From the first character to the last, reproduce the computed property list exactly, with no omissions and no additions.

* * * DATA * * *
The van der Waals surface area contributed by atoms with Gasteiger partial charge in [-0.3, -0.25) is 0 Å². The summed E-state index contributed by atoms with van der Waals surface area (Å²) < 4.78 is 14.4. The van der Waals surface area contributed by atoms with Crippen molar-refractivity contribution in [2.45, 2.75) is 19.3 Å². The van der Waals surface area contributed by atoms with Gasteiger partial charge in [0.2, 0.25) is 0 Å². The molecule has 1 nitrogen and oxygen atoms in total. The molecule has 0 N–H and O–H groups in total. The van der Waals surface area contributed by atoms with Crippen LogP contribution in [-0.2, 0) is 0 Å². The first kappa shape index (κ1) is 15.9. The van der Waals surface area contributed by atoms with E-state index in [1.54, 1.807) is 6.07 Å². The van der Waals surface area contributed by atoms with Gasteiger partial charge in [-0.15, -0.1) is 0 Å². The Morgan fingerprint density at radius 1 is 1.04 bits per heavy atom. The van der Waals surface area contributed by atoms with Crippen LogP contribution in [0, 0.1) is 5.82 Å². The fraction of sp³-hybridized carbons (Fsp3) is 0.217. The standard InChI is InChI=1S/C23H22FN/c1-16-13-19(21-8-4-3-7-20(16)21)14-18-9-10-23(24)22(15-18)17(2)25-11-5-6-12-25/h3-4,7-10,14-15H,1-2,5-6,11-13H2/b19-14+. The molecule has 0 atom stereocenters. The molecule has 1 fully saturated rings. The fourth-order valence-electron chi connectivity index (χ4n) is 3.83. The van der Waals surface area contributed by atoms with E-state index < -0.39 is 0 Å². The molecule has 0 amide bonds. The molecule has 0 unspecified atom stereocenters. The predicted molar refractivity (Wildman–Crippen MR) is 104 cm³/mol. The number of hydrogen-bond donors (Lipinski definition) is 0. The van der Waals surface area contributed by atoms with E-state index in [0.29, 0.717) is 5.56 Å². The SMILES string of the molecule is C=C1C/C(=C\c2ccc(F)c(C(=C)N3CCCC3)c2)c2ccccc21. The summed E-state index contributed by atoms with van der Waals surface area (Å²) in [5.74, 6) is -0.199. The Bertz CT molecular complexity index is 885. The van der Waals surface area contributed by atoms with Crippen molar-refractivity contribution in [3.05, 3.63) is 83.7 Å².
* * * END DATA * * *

The van der Waals surface area contributed by atoms with Gasteiger partial charge in [-0.3, -0.25) is 0 Å². The summed E-state index contributed by atoms with van der Waals surface area (Å²) < 4.78 is 14.4. The van der Waals surface area contributed by atoms with Crippen molar-refractivity contribution in [2.45, 2.75) is 19.3 Å². The van der Waals surface area contributed by atoms with Gasteiger partial charge in [0.2, 0.25) is 0 Å². The molecule has 1 nitrogen and oxygen atoms in total. The molecule has 0 N–H and O–H groups in total. The van der Waals surface area contributed by atoms with Crippen LogP contribution in [-0.2, 0) is 0 Å². The first kappa shape index (κ1) is 15.9. The van der Waals surface area contributed by atoms with E-state index in [1.54, 1.807) is 6.07 Å². The van der Waals surface area contributed by atoms with Gasteiger partial charge in [-0.15, -0.1) is 0 Å². The Morgan fingerprint density at radius 1 is 1.04 bits per heavy atom. The van der Waals surface area contributed by atoms with Crippen LogP contribution in [0, 0.1) is 5.82 Å². The fraction of sp³-hybridized carbons (Fsp3) is 0.217. The standard InChI is InChI=1S/C23H22FN/c1-16-13-19(21-8-4-3-7-20(16)21)14-18-9-10-23(24)22(15-18)17(2)25-11-5-6-12-25/h3-4,7-10,14-15H,1-2,5-6,11-13H2/b19-14+. The molecule has 0 atom stereocenters. The molecule has 1 fully saturated rings. The fourth-order valence-electron chi connectivity index (χ4n) is 3.83. The van der Waals surface area contributed by atoms with E-state index < -0.39 is 0 Å². The molecule has 0 amide bonds. The molecule has 0 unspecified atom stereocenters. The predicted molar refractivity (Wildman–Crippen MR) is 104 cm³/mol. The number of hydrogen-bond donors (Lipinski definition) is 0. The van der Waals surface area contributed by atoms with E-state index in [0.29, 0.717) is 5.56 Å². The SMILES string of the molecule is C=C1C/C(=C\c2ccc(F)c(C(=C)N3CCCC3)c2)c2ccccc21. The summed E-state index contributed by atoms with van der Waals surface area (Å²) in [5.74, 6) is -0.199. The Bertz CT molecular complexity index is 885. The van der Waals surface area contributed by atoms with Crippen molar-refractivity contribution in [3.05, 3.63) is 83.7 Å².